re: RBOCs Clear (Another) Regulatory Hurdle It's feasible to modulate the third rail of the Brooklyn Manhattan Transit line (thatGÇÖs the BMT line of the NY City Transit System) and get exceptional reception up to three express stops away. Those are express stops, mind you, not local stops.

And it's possible through piezoelectric means to modulate guardrails on highways and pick up signals as many as three exits away. Of course, in such a scenario there must be bridge jumpers between rail sections, but not to worry, if it can be conceived it can be done. No one needs BPL. The possibilities out there are immense without it, if only people would open their imaginations and practice acceptance just a little bit more ;)

Of course, the fact that the electric utilities that are promoting this latest form of band-aid treatment are only the best situated of all potential comers to do something really influential in bringing competition to the arena.

I guess they've done their homework on the matter, so they're bound to make it work, despite what a growing army of Ham operators and municipal emergency service communications folks have to say about it.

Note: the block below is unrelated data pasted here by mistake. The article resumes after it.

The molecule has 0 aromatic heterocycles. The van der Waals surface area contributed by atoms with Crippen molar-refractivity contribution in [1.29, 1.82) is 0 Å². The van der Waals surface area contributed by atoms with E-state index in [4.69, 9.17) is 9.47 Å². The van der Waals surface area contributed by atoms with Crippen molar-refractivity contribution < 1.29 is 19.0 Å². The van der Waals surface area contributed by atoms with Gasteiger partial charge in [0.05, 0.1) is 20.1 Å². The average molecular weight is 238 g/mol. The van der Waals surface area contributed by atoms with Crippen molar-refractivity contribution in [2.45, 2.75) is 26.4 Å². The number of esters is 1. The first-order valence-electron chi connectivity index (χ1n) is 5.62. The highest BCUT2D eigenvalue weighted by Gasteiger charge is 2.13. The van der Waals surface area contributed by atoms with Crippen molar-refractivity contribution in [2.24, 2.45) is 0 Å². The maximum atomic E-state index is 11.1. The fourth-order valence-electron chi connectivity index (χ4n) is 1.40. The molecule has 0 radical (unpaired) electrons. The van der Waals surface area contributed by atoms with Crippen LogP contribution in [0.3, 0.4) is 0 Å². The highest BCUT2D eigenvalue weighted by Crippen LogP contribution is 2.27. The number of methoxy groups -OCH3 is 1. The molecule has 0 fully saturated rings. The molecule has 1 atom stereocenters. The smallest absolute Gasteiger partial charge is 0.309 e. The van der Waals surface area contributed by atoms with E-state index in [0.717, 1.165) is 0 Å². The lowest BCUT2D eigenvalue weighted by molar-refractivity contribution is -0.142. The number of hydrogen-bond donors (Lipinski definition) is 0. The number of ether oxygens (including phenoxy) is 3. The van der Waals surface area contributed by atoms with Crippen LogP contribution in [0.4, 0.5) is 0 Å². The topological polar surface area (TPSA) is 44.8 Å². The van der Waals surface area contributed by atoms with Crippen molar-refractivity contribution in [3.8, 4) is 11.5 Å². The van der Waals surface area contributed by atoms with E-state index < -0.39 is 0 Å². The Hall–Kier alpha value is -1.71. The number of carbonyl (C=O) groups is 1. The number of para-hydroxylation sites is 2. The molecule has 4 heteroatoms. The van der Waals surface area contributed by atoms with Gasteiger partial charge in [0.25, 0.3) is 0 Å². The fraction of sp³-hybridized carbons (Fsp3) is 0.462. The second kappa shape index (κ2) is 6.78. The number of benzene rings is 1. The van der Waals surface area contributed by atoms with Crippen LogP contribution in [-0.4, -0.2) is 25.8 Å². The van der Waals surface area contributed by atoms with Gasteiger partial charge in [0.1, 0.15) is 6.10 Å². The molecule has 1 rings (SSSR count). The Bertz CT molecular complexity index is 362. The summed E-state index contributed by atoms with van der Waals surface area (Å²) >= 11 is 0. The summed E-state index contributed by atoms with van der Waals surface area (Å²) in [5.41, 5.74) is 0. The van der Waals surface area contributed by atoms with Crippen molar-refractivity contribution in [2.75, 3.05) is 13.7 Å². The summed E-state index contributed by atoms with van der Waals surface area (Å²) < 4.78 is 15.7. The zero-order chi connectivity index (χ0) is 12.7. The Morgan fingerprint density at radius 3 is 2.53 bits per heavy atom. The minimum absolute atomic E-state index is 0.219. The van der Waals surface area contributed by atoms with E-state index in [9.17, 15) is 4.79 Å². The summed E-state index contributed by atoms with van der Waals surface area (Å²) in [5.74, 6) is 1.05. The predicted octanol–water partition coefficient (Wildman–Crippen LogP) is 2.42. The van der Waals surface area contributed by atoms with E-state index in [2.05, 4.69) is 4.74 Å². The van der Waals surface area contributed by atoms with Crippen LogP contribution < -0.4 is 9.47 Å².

And after all is said and done, they will have brought residential users up to the throughput levels where bonded ISDN lines left off ten years ago. Only noisier.
waveform 12/5/2012 | 1:11:06 AM
re: RBOCs Clear (Another) Regulatory Hurdle FTTH is going to blow away any and all competition, so why even bother...
Let's get real!
gzkom 12/5/2012 | 1:10:56 AM
re: RBOCs Clear (Another) Regulatory Hurdle SBC To Rapidly Accelerate Fiber Network Deployment In Wake Of Positive FCC Broadband Rulings
Thursday October 14, 11:59 am ET
SBC will deploy advanced broadband services to reach 18 million homes in 2-3 years

SAN ANTONIO--(BUSINESS WIRE)--Oct. 14, 2004-- SBC Communications Inc. (NYSE: SBC - News) said today it will dramatically accelerate its plan to build a new fiber-optics network into neighborhoods, providing 18 million households super high-speed data, video and voice services in two to three years - rather than five years as previously announced.
The decision follows a Federal Communications Commission ruling Thursday further clarifying that old rules designed for traditional telephone networks won't be applied to new, advanced broadband and Internet protocol (IP) networks and services. The ruling is the latest positive development and a victory for consumers, who soon will enjoy greater choice of services and a viable alternative to cable companies that have raised consumer prices faster than the rate of inflation.